Some wander intermittently through the fictional worlds, the FictiCities, arriving through force of intent or in unwitting response to strange allures, unaware of having joined themselves, however tangentially, to the ambient throngs. Others take up more permanent residency as bon vivants and recluses, as characters and chroniclers. Not everyone who occupies the FictiCities is real in the ordinary sense; they are, each and all, extraordinarily real.
Those who chronicle the FictiCities lead double lives, simultaneously imagining and being imagined, observing and being observed, creating and being created. Triple lives actually, for they find themselves enmeshed also in the actually existing world. One by one they’re looped into institutions and organizations, marketplaces and networks, schools and publishers and platforms, all purporting to span the abyss separating fict from fact, imaginary from real. These bridges too are largely imaginary, their reality dependent on the complicity of their participants. And the bridges are so narrow, the tolls so high and the queues so long, offering passage to desperate and teeming realms stripped of sustenance.
Instead of scrambling and competing for purchase on a barren and shrinking land, can the chroniclers recognize their joint tenancy in the limitless realms of the FictCities? Can they author not only their narratives but also the conduits through which those narratives are transmitted? Can those who receive the chronicles realize that they too occupy these selfsame FictiCities, along with all the other real and imaginary characters they encounter there?
I’m a virtual flâneur. In my wanderings I read online short fictions. Sometimes I select them by sortilege: an online random number generator selects a page of literary magazines from the Poets & Writers website; a second random number selects a specific magazine on that page; a third number selects the piece of fiction from the most current open-access issue of that magazine.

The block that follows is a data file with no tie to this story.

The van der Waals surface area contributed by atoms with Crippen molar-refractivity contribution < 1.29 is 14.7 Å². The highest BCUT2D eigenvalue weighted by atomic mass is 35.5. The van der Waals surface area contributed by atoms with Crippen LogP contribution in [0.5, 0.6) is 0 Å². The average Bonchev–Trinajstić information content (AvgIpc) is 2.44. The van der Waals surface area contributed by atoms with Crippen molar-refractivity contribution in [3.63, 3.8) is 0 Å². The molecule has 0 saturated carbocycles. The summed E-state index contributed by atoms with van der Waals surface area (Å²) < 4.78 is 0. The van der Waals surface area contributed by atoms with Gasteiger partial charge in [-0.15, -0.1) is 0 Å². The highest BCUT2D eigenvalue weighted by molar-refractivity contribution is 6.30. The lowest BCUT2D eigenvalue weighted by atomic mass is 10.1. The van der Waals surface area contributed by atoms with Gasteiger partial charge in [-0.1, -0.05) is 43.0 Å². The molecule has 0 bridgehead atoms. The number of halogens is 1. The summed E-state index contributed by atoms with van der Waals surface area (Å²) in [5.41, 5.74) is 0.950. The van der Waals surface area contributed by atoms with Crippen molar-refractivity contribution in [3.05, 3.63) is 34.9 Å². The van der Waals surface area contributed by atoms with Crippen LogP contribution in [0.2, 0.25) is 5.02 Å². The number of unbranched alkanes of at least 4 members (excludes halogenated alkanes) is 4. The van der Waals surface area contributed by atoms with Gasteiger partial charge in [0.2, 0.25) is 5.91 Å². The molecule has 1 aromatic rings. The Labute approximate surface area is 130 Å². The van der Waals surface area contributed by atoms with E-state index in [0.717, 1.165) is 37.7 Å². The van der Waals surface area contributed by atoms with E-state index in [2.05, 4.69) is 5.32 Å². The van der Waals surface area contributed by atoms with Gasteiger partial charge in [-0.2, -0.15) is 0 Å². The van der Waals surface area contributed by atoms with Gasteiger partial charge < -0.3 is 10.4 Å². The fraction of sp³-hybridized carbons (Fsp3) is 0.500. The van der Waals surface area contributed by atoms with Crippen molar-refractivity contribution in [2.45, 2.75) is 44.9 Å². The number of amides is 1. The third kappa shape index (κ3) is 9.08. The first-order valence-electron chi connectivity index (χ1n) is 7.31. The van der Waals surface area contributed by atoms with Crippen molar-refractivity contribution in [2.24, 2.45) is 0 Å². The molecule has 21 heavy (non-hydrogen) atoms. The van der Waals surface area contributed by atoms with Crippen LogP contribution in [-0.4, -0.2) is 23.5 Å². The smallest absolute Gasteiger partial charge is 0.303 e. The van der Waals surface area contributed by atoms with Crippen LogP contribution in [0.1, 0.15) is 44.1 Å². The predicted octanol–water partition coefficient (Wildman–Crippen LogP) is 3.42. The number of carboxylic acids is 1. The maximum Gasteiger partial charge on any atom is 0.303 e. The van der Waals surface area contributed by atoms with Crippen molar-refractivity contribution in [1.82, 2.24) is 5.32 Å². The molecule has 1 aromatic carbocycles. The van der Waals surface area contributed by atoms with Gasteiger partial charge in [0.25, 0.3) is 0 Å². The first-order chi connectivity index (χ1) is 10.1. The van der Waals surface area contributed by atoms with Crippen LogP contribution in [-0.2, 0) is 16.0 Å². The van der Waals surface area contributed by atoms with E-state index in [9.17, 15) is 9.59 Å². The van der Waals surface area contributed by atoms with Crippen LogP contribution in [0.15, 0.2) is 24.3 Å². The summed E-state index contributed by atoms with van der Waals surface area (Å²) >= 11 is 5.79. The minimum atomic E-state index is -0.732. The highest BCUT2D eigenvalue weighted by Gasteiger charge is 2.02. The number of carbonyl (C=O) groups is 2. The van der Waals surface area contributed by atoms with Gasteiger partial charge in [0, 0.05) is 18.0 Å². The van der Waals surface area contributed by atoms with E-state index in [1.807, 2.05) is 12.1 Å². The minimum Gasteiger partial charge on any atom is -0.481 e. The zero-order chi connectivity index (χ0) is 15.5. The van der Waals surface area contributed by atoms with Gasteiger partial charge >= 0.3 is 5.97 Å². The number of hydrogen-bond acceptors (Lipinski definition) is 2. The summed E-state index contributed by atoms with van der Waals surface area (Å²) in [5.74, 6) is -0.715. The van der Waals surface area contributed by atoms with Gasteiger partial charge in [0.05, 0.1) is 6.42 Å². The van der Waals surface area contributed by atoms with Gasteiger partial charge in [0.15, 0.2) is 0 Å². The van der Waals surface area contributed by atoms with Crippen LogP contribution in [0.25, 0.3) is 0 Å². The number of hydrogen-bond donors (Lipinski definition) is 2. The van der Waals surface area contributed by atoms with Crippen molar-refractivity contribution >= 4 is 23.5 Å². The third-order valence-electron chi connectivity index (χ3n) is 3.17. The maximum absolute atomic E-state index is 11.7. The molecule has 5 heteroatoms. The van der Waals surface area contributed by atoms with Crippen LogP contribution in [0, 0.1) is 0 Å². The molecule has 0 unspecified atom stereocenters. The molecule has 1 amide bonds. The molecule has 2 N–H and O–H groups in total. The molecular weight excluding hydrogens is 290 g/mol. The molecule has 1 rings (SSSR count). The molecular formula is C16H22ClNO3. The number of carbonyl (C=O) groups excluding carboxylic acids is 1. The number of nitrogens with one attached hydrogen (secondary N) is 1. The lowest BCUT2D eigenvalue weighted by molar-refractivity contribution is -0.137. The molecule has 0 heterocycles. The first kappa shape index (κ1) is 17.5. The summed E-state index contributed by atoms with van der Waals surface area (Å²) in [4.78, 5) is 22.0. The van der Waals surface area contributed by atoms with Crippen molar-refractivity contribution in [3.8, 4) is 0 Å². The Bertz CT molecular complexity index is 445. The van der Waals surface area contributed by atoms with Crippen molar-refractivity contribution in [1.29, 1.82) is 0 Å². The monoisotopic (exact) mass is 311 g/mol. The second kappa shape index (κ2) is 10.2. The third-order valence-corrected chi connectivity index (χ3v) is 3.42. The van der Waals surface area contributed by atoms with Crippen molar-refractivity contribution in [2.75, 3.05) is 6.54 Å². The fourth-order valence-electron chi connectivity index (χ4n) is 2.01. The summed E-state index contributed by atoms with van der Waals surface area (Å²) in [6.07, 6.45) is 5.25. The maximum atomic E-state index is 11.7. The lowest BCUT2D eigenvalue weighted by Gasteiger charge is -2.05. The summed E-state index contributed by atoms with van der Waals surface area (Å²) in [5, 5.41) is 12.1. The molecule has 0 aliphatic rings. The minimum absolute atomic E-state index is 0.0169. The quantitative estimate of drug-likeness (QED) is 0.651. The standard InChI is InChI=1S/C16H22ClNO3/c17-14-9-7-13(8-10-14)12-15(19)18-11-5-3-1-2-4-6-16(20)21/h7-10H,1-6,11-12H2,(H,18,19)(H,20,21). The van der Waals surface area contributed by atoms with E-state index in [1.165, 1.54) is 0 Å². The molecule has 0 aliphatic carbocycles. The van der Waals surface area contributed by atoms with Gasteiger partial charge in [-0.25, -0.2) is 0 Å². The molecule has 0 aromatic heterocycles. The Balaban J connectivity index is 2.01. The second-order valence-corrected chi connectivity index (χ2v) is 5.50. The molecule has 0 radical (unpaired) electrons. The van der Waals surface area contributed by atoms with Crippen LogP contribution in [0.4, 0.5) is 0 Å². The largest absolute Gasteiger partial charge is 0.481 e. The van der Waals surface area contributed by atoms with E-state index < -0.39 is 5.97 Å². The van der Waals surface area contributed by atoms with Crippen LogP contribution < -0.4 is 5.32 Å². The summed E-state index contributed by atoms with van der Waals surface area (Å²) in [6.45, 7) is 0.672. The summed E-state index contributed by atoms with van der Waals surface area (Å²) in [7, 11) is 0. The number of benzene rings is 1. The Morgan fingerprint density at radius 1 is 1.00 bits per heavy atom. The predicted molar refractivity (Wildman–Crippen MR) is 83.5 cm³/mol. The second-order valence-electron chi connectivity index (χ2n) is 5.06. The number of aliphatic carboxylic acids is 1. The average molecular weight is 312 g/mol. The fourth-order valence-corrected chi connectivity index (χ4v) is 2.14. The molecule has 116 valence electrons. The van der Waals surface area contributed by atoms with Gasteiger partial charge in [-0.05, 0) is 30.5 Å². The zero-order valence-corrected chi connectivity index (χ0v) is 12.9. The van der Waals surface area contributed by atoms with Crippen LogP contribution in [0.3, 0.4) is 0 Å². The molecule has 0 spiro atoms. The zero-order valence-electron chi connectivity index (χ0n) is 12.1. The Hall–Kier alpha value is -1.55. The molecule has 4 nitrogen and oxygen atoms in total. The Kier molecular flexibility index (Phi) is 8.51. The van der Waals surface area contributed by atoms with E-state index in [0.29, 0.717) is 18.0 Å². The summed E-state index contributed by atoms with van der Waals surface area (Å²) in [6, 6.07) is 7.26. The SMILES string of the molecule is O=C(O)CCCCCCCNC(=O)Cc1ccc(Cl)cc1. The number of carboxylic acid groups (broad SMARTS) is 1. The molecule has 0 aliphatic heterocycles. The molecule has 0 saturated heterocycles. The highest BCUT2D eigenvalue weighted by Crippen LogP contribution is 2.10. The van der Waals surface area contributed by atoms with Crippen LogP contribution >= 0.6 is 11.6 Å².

From some short fictions I excerpt a textual fragment that refers to some salient aspect of its fictional world. A single day’s excerpts are compiled into a single post, with original sources cited and linked, as if I’d witnessed each of these scenes or events in sequence while strolling through a fictional city. Together, all of these virtual strolls comprise a kind of grand tour of the fictional FictiCities — a complement of sorts to Calvino’s Invisible Cities, in which descriptions of various fictional cities all refer to the same actual city of Venice — or at least the actual 13th century city as remembered by a fictionalized Marco Polo.
With other short fictions I interact more intensively. Having a manuscript accepted for publication is an accomplishment, like getting top marks on an exam, an achievement to sweeten the transcript or the résumé. The judgment can become more important than the meaning; the judge, more powerful than the writer or the text. Redressing that imbalance is one motivator for me to engage publicly with new stories and their authors. Getting published needn’t be an end in itself; what’s important is the open invitation extended to readers to explore and question the text, extending the boundaries of the FictiCities.
Corona — Modeling the Pandemic
Virus, transmission, contagion, mutation, infection, immunity, death — corona is as real as it gets. But the realities of corona unfold at microscopic and macroscopic levels not directly accessible to mesosystemic denizens like human beings. Because we can’t grapple with corona directly, we engage with models constructed inside of simulated realities. Reconstructing the past, estimating the present, forecasting the future — do the simulations correspond to the biological facticity of the virus, or do they map onto the political and economic and psychosocial ficticities in which the pandemic is embedded?